The Government acknowledges that, whilst such other forms of short-term interest free credit potentially share some of the same potential consumer detriments as BNPL, they do not share all of the same risks as BNPL. As a result, and subject to further evidence, it is minded to keep such credit agreements outside the new regulatory sphere.

The consultation acknowledges that there is a balance to be struck in how it effectively introduces this change. If the line is drawn too widely, it may catch these other forms of currently exempt agreements. But if is drawn too narrowly, the BNPL product could be easily tweaked to become more like a running-account credit (and may then benefit from the exemption under Article 60F(3)of the RAO). Views are invited on these issues.

Proportionate regulatory controls for BNPL

In outline, the Government’s present thinking is as follows:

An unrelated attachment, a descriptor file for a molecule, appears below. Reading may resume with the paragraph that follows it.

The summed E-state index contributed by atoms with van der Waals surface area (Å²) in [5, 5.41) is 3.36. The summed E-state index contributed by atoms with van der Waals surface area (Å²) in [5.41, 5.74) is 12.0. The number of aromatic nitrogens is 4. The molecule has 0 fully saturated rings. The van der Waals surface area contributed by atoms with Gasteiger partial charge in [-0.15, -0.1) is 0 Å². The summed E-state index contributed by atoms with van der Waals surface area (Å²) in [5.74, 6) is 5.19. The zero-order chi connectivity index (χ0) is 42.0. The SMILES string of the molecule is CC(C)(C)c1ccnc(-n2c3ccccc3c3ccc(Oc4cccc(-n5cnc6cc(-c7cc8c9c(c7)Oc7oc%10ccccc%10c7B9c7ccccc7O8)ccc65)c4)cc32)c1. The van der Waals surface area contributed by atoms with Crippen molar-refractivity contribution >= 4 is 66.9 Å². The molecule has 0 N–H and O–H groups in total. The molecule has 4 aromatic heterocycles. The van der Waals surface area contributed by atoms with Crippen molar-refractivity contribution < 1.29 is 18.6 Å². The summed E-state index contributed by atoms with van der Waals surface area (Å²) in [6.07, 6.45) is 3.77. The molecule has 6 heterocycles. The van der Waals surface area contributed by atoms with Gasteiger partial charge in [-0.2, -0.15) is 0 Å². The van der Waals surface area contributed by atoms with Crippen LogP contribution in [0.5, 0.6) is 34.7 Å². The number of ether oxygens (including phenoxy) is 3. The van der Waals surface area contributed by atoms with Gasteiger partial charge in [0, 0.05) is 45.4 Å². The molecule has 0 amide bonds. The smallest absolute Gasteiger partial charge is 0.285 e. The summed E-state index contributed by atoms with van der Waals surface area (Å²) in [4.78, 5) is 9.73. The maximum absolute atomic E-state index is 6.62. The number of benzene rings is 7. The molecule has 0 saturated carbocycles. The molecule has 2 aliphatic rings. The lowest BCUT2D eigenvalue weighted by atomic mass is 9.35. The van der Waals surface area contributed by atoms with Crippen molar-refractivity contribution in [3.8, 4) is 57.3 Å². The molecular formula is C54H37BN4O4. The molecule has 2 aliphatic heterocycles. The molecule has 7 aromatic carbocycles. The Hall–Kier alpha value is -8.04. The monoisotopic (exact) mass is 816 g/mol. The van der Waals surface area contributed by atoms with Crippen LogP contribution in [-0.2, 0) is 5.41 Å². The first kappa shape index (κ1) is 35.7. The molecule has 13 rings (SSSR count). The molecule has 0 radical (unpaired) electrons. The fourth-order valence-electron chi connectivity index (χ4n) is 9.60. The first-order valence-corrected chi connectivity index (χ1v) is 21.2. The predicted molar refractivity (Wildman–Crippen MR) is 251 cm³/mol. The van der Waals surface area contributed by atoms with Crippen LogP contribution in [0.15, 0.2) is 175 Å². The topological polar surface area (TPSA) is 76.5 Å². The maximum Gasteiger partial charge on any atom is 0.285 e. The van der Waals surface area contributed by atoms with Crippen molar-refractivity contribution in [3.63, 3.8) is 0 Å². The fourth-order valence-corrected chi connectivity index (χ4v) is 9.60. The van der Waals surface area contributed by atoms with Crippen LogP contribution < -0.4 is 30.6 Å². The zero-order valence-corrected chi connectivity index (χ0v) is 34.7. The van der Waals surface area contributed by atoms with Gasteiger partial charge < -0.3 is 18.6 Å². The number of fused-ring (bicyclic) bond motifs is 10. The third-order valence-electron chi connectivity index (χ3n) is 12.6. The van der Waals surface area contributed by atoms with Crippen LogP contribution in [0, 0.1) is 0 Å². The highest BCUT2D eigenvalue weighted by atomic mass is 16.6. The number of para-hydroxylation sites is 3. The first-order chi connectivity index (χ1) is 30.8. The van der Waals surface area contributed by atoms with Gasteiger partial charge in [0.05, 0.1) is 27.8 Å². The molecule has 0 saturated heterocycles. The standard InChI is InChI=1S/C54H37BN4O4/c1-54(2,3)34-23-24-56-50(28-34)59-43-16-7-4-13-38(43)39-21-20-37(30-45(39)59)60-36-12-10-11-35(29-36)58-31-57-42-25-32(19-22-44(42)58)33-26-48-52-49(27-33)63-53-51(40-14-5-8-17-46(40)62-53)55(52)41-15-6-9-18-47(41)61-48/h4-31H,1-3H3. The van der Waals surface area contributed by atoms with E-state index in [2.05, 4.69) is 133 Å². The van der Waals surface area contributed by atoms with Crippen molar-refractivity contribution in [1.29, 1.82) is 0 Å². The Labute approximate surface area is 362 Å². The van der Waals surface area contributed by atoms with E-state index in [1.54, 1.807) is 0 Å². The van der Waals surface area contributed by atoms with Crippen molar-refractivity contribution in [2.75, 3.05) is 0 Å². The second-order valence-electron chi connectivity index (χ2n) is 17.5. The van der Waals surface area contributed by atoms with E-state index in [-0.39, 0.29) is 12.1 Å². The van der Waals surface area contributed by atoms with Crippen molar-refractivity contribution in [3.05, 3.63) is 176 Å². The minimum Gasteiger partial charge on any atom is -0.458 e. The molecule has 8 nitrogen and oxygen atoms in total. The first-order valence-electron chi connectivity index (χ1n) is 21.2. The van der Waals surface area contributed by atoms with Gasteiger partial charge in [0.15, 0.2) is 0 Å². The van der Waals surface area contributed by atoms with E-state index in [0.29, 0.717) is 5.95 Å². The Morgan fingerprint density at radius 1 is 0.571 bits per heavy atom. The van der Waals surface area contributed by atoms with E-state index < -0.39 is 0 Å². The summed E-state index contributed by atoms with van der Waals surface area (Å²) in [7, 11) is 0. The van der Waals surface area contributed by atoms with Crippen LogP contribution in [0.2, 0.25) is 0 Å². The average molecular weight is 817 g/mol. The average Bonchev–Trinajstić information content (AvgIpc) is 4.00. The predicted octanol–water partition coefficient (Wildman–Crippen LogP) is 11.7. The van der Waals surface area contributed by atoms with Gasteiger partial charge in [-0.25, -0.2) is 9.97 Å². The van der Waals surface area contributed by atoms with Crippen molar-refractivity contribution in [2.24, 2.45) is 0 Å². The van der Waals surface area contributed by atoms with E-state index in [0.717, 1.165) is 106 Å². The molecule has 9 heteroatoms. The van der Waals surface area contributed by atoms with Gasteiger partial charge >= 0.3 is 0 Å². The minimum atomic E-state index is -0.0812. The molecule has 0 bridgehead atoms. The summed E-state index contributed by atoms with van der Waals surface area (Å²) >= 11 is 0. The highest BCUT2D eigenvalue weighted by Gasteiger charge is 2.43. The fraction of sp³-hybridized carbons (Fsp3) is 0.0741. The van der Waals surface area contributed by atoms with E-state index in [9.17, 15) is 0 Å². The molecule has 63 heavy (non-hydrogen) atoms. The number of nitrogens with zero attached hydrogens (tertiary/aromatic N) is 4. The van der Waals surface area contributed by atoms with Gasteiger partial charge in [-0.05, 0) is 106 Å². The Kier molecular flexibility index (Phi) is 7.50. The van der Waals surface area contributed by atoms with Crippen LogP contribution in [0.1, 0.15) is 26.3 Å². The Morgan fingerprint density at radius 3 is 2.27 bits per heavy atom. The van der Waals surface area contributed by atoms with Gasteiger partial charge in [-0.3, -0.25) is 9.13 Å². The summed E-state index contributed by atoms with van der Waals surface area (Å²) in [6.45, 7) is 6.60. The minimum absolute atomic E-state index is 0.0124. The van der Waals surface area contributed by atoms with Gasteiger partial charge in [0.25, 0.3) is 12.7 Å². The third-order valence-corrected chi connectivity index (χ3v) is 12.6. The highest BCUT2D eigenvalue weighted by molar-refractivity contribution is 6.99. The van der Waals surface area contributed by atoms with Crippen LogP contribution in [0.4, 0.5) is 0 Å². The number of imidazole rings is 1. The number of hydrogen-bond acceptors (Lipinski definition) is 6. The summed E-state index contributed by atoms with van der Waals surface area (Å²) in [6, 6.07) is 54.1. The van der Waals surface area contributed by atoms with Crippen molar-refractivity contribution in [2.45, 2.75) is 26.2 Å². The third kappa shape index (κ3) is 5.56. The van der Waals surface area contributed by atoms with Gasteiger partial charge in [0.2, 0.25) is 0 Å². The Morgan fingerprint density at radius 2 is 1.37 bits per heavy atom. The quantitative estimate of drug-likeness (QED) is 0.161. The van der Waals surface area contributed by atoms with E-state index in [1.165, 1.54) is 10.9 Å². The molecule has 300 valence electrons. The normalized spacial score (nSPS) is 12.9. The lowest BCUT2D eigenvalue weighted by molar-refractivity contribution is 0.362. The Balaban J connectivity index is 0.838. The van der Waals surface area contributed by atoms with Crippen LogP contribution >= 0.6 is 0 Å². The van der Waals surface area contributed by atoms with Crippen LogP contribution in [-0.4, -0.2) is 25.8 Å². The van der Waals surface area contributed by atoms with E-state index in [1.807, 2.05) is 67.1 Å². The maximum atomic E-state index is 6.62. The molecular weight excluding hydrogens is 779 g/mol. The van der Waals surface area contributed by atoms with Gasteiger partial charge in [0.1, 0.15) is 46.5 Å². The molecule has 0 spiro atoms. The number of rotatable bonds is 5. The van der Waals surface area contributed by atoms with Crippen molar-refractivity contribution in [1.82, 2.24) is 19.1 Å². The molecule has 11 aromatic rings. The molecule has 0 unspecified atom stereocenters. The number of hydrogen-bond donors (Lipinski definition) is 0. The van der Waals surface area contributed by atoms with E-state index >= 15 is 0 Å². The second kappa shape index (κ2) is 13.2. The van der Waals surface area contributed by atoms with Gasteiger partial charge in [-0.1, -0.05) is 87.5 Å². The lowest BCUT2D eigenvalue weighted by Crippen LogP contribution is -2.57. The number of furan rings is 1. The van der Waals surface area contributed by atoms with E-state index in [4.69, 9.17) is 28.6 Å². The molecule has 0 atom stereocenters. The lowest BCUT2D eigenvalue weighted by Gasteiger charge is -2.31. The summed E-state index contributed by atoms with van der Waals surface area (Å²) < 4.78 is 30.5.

• Credit broking by merchants: merchants are unlikely to need to become authorised as credit brokers. The Government recognises that this would have a significant cost for retailers – and would likely disproportionately impact on small and medium businesses. Its concern is that this may lead to merchants dropping BNPL as a payment option, thereby reducing consumer choice.
  • Advertising and promotions: BNPL agreements are already subject to regulations for advertising as set out by the UK Advertising Codes, overseen by the Advertising Standards Authority, and subject to the Consumer Protection from Unfair Trading Regulations 2008. But it is likely that promotion of BNPL agreements will also be brought within the FCA’s rules on financial promotions (such that communications will need to be ‘clear, fair and not misleading’, amongst other things).